Amphitheatrical: Architects pummel Mall design

City Council's approval of a Coran Capshaw-run amphitheater last month sparked excitement over a venue that will draw national acts– and fears about whether the city's beloved Fridays After 5 would survive. (They will.)

Now some local architects are lambasting the arch-and-canopy design of the new amphitheater and the glass transit center planned at the east end of the Downtown Mall.

They charge that City Council's eagerness to team with a private developer has tied the hands of the Board of Architectural Review in its mission to protect the city's historic character.

"Emasculated" is the word Candace Smith uses after attending the June 15 BAR meeting that approved the amphitheater and transit center. Smith, who's worked in Charlottesville for 14 years and has her own architectural firm, decries the scale of the amphitheater and its 85-foot-tall arch.

"It will overwhelm City Hall," she predicts. "People are going to be amazed by the scale."

Smith also objects to the amphitheater's orientation, which she says is off-axis to the Belmont Bridge, City Hall and the pedestrian mall. "A citizen is going to look at it and say, 'Why is this thing cockeyed?'"

She's not alone in her criticism.

"What bothers me," says Bob Vickery, professor emeritus at UVA's school of architecture, "is the design at the end of the mall is a pastiche of half-baked ideas. I think the design is awful."

Vickery claims that over-development of the Downtown Mall threatens quality of life. He notes that the amphitheater and Paramount Theater are both designed to bring people downtown, "but not one parking space has been added."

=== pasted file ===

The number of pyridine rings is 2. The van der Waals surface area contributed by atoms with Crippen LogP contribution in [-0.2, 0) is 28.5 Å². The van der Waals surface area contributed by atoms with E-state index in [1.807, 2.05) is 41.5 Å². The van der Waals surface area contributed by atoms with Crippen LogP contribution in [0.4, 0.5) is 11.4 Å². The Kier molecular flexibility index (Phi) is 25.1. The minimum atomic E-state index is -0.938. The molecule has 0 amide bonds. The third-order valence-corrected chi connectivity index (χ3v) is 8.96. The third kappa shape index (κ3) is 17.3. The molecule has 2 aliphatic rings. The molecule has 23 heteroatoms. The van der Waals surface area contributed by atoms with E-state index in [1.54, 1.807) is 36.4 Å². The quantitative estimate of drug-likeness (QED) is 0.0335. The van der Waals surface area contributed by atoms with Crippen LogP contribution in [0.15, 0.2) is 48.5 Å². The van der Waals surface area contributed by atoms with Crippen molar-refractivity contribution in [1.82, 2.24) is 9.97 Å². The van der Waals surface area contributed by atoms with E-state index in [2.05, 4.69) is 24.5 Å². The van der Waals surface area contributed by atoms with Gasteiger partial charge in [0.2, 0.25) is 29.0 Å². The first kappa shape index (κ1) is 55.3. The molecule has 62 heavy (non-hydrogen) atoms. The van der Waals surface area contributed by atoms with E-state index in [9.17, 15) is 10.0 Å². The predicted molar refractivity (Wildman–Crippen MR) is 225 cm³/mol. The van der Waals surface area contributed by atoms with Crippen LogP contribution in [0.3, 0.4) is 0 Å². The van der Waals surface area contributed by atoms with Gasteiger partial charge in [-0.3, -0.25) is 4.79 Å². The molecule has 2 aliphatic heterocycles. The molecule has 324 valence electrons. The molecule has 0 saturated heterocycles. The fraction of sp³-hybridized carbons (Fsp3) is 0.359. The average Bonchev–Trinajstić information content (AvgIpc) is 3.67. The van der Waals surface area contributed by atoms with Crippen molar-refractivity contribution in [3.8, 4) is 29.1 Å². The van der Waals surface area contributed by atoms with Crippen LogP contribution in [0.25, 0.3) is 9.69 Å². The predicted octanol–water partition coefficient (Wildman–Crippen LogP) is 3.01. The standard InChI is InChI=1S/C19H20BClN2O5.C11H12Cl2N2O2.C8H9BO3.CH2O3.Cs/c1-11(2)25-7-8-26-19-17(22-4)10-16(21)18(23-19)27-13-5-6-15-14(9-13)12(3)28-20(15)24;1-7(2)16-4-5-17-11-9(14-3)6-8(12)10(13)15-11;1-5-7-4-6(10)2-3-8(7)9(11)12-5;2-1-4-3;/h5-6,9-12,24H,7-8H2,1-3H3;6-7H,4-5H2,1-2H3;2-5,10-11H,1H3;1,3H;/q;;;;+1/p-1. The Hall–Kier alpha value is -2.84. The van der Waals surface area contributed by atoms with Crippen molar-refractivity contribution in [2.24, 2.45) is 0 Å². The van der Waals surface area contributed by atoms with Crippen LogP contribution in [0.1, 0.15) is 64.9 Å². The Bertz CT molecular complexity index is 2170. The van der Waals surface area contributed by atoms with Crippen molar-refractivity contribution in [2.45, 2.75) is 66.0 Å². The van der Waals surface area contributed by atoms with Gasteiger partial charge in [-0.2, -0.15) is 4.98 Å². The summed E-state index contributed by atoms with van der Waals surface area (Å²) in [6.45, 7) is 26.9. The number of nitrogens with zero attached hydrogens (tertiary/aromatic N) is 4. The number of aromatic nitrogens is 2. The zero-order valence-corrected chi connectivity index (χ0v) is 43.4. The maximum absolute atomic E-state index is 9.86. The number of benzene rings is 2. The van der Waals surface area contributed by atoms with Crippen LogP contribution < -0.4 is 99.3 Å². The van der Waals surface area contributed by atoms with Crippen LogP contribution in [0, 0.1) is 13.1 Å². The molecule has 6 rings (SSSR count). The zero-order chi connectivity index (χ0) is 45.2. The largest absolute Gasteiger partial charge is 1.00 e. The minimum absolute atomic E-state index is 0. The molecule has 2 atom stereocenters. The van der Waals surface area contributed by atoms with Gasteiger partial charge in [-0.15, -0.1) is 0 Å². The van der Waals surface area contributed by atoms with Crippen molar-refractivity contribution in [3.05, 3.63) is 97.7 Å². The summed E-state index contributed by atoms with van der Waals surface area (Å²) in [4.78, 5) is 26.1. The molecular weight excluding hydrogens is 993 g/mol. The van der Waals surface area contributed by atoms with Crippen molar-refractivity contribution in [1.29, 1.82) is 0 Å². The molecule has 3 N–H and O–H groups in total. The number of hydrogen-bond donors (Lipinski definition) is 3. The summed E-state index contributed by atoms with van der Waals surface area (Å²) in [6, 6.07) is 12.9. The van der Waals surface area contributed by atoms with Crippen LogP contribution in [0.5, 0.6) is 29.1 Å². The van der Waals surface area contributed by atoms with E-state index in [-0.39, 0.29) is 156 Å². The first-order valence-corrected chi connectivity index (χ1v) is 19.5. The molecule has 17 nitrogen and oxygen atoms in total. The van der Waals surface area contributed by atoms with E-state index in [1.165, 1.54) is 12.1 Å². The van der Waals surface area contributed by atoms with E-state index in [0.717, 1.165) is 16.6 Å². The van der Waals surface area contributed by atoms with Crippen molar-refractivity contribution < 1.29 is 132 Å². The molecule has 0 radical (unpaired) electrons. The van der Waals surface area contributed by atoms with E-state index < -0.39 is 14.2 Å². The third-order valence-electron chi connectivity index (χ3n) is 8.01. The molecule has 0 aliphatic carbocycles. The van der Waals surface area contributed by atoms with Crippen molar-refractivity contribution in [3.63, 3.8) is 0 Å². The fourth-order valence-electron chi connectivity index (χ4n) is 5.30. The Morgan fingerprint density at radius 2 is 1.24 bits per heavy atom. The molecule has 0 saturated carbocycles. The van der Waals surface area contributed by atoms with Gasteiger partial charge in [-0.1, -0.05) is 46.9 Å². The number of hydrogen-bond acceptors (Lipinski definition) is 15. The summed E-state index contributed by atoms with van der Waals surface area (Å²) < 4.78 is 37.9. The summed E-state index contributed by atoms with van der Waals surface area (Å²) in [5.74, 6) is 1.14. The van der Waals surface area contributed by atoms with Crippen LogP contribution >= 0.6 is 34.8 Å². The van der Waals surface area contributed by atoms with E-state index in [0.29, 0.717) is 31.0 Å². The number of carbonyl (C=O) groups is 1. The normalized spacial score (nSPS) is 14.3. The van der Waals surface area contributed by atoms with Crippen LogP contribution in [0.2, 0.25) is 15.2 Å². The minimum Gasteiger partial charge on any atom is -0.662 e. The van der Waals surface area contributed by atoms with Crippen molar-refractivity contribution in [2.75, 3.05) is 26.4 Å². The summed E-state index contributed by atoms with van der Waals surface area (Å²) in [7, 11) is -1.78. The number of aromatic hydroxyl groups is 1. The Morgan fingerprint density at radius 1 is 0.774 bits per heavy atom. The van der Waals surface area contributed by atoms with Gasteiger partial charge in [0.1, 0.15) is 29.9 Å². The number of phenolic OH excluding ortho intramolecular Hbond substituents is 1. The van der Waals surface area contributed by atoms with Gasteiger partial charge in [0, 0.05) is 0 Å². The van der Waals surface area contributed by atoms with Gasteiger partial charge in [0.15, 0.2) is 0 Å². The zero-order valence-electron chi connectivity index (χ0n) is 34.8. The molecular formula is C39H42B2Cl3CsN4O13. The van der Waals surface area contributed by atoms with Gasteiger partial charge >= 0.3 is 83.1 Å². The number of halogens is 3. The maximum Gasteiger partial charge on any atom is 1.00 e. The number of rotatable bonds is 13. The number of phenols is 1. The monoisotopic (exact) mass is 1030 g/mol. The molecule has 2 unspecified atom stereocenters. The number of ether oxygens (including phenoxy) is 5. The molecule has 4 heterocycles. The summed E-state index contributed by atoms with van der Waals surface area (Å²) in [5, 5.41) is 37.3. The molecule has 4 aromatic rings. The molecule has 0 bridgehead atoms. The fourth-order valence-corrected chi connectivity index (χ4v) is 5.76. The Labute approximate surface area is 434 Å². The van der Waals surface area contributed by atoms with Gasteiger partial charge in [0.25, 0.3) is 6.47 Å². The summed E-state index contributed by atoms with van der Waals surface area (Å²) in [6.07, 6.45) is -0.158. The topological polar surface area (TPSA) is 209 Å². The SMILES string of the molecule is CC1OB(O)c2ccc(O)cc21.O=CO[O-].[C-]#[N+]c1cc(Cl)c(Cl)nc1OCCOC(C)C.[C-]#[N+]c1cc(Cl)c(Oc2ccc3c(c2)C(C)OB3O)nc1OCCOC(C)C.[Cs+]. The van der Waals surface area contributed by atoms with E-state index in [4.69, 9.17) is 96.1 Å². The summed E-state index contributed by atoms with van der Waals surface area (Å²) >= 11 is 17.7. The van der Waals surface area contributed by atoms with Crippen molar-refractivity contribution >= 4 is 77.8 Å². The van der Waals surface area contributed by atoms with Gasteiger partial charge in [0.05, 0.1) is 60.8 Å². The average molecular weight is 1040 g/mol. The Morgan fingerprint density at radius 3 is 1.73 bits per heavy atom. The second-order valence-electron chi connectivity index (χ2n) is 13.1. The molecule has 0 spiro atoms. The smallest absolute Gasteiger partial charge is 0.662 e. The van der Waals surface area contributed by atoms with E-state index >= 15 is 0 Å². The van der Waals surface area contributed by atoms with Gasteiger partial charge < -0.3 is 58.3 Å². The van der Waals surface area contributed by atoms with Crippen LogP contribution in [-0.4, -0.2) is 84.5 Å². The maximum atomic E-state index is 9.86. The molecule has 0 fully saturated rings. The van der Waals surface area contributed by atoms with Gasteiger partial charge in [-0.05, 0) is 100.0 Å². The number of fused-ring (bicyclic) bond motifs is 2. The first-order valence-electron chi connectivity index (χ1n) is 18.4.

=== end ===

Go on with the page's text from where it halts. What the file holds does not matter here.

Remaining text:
And he calls another aspect of the project, the proposed closing of Seventh Street by City Hall "a disaster" that will lead to worsening traffic and, eventually, a mall crossing at Fifth Street.

There's been so much buzz among local architects that the city's Chief of Facilities Bill Letteri is presenting east mall plans July 15 at the monthly meeting of the local chapter of the American Institute of Architects.

"I've heard both points of view," says chapter president Jim Boyd, who points out that two local AIA members worked on the steering committee for the east end of the mall.

Kenneth Schwartz is one, and he acknowledges that it's hard to tell what the impact of a project will be from a model– a "God-looking-from-above" perspective. "People really want to see the impact," says Schwartz. "No one's saying that's not a fair concern."

Former mayor, architect, and amphitheater proponent Maurice Cox urges his fellow architects to avoid a rush to judgment. "One of our strong suits as professionals is that we can envision the great potential of a thing," says Cox. "We're not ones to say the sky is falling."

However, investing in graphics that put viewers in the middle of the transit center and plaza "will go a long way toward calming people's concerns," he says.

The city's contract with Capshaw's Charlottesville Pavilion LLC calls for seating 4,000 people: 2,750 in fixed seats, 250 in boxes, and 1,000 on the lawn. Smith calls the amphitheater's orientation "a mathematical decision to get maximum seating."